- Oil Cuts: Saudi’s Economy Contracts for Two Consecutive Quarters
Saudi Arabia’s economy contracted in the second quarter following OPEC and non-OPEC oil cuts agreement reached in November 2016.
The economy contracted by 1 percent in the second quarter from the same period a year ago when it grew at 0.9 percent, according to the official data. The oil-rich economy had contracted 0.5 percent in the first quarter of the year, making it two consecutive quarters in a row. The first since the global financial crisis.
Similarly, the oil sector contracted by 1.8 percent in the second quarter, impacting the overall economic activity. The contraction has been attributed to oil cuts agreement reached by OPEC in November.
Also, the data showed non-oil GDP, the largest employer of labour, expanded just below 1 percent in the quarter, mainly boosted by the government sector which grew at a 1 percent rate in the second quarter. The non-oil industries are still struggling to shore up public finances and overhaul the economy.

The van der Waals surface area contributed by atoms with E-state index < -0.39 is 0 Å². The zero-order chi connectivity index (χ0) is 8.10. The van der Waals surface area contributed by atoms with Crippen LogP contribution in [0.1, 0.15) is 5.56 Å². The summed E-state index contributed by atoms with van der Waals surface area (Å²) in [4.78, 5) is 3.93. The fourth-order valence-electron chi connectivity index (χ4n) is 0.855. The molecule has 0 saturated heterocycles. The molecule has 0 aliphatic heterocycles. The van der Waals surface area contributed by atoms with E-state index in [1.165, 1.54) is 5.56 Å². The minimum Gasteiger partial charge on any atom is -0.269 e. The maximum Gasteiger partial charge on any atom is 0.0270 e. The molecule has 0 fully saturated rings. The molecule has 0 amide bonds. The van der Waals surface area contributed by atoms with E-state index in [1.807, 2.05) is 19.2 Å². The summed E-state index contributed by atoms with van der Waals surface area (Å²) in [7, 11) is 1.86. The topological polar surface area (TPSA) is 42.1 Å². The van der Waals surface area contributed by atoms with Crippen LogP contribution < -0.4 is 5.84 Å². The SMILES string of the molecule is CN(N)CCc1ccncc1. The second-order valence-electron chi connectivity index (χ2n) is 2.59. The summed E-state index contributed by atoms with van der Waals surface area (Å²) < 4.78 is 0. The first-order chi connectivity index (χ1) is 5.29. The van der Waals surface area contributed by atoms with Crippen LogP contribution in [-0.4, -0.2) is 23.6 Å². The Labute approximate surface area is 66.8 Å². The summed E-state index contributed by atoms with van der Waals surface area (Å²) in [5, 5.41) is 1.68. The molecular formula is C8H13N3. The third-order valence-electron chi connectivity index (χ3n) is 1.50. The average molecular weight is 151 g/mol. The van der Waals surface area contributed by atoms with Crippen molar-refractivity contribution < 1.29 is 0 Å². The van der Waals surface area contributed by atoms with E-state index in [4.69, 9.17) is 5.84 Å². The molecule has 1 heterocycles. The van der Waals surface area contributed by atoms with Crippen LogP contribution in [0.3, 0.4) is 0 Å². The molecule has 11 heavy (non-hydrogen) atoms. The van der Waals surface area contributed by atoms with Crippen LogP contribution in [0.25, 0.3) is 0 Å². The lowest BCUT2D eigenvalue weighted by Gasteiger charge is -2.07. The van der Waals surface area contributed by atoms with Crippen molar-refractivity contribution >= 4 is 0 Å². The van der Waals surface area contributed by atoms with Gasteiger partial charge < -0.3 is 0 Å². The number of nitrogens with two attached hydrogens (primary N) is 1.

“There is very little capital spending going on in Saudi Arabia at the moment,” Mohamad Al Hajj, an equities strategist at the research arm of EFG-Hermes in Dubai, told Bloomberg TV in an interview.
Construction sector plunged 1.6 percent in the second quarter, after previously declining by 3 percent in the first quarter.
However, petroleum refining grew at 5.8 percent rate in the quarter. Complementing overall economic activities to curtail slack in the economy.
“What we’re seeing is stagnation in non-oil activity,” said Monica Malik, chief economist at Abu Dhabi Commercial Bank. “Second-quarter data show still very lackluster demand” even after the government reversed a decision to cut or freeze bonuses and allowances for state employees, she said.